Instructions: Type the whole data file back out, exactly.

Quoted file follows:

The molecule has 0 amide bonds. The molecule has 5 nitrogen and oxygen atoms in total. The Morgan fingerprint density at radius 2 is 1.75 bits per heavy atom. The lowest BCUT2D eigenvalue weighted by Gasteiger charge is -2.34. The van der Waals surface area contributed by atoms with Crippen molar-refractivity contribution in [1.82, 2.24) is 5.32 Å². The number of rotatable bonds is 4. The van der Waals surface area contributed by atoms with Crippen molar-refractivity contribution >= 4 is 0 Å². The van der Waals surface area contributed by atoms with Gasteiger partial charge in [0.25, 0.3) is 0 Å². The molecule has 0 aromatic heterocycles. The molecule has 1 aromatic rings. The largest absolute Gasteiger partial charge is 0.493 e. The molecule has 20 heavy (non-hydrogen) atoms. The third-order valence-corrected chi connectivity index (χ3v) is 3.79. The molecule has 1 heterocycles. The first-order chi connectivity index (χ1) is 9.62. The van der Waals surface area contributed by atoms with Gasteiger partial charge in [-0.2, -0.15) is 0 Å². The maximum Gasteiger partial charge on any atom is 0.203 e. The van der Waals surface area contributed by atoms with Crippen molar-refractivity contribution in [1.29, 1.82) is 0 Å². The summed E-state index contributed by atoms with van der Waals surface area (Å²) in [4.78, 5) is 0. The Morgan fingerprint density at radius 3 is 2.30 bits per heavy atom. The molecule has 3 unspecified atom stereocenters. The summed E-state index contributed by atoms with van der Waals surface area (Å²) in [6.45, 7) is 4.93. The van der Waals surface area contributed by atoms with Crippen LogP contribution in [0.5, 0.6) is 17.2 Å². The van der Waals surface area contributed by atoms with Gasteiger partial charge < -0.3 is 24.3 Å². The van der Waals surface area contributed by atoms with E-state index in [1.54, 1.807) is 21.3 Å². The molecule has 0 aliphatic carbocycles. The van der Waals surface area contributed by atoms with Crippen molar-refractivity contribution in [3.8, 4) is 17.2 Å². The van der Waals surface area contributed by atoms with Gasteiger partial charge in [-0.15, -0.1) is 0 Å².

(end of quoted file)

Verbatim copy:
The molecule has 0 amide bonds. The molecule has 5 nitrogen and oxygen atoms in total. The Morgan fingerprint density at radius 2 is 1.75 bits per heavy atom. The lowest BCUT2D eigenvalue weighted by Gasteiger charge is -2.34. The van der Waals surface area contributed by atoms with Crippen molar-refractivity contribution in [1.82, 2.24) is 5.32 Å². The number of rotatable bonds is 4. The van der Waals surface area contributed by atoms with Crippen molar-refractivity contribution >= 4 is 0 Å². The van der Waals surface area contributed by atoms with Gasteiger partial charge in [0.25, 0.3) is 0 Å². The molecule has 0 aromatic heterocycles. The molecule has 1 aromatic rings. The largest absolute Gasteiger partial charge is 0.493 e. The molecule has 20 heavy (non-hydrogen) atoms. The third-order valence-corrected chi connectivity index (χ3v) is 3.79. The molecule has 1 heterocycles. The first-order chi connectivity index (χ1) is 9.62. The van der Waals surface area contributed by atoms with Gasteiger partial charge in [-0.2, -0.15) is 0 Å². The maximum Gasteiger partial charge on any atom is 0.203 e. The van der Waals surface area contributed by atoms with Crippen molar-refractivity contribution in [1.29, 1.82) is 0 Å². The summed E-state index contributed by atoms with van der Waals surface area (Å²) in [4.78, 5) is 0. The Morgan fingerprint density at radius 3 is 2.30 bits per heavy atom. The molecule has 3 unspecified atom stereocenters. The summed E-state index contributed by atoms with van der Waals surface area (Å²) in [6.45, 7) is 4.93. The van der Waals surface area contributed by atoms with Crippen LogP contribution in [0.5, 0.6) is 17.2 Å². The van der Waals surface area contributed by atoms with Gasteiger partial charge < -0.3 is 24.3 Å². The van der Waals surface area contributed by atoms with E-state index in [1.54, 1.807) is 21.3 Å². The molecule has 0 aliphatic carbocycles. The van der Waals surface area contributed by atoms with Crippen molar-refractivity contribution in [3.8, 4) is 17.2 Å². The van der Waals surface area contributed by atoms with Gasteiger partial charge in [-0.15, -0.1) is 0 Å².